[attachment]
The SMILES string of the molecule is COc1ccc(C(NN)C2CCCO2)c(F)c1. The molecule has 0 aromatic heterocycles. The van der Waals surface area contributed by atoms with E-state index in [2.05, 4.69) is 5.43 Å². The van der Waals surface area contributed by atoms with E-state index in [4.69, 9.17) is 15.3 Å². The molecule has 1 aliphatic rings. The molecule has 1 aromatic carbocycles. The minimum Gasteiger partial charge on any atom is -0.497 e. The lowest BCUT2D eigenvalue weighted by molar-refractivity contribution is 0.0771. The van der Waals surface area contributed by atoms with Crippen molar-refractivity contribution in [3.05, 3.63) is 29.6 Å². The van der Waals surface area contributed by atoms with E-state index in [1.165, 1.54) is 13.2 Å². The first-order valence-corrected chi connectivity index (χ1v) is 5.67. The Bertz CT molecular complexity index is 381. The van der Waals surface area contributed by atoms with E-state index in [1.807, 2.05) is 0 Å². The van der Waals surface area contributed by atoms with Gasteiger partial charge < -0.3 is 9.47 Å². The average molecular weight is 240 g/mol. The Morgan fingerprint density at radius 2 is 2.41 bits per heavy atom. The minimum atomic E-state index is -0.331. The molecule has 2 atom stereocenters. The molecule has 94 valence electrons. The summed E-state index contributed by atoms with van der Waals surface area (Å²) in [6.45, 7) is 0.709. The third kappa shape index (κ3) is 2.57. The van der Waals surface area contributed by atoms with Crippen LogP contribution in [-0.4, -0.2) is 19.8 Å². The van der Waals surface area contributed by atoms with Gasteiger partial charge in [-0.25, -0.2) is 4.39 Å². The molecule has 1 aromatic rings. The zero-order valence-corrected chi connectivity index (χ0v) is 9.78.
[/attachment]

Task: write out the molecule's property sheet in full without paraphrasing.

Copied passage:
The SMILES string of the molecule is COc1ccc(C(NN)C2CCCO2)c(F)c1. The molecule has 0 aromatic heterocycles. The van der Waals surface area contributed by atoms with E-state index in [2.05, 4.69) is 5.43 Å². The van der Waals surface area contributed by atoms with E-state index in [4.69, 9.17) is 15.3 Å². The molecule has 1 aliphatic rings. The molecule has 1 aromatic carbocycles. The minimum Gasteiger partial charge on any atom is -0.497 e. The lowest BCUT2D eigenvalue weighted by molar-refractivity contribution is 0.0771. The van der Waals surface area contributed by atoms with Crippen molar-refractivity contribution in [3.05, 3.63) is 29.6 Å². The van der Waals surface area contributed by atoms with E-state index in [1.165, 1.54) is 13.2 Å². The first-order valence-corrected chi connectivity index (χ1v) is 5.67. The Bertz CT molecular complexity index is 381. The van der Waals surface area contributed by atoms with E-state index in [1.807, 2.05) is 0 Å². The van der Waals surface area contributed by atoms with Gasteiger partial charge < -0.3 is 9.47 Å². The average molecular weight is 240 g/mol. The Morgan fingerprint density at radius 2 is 2.41 bits per heavy atom. The minimum atomic E-state index is -0.331. The molecule has 2 atom stereocenters. The molecule has 94 valence electrons. The summed E-state index contributed by atoms with van der Waals surface area (Å²) in [6.45, 7) is 0.709. The third kappa shape index (κ3) is 2.57. The van der Waals surface area contributed by atoms with Crippen LogP contribution in [-0.4, -0.2) is 19.8 Å². The van der Waals surface area contributed by atoms with Gasteiger partial charge in [-0.25, -0.2) is 4.39 Å². The molecule has 1 aromatic rings. The zero-order valence-corrected chi connectivity index (χ0v) is 9.78.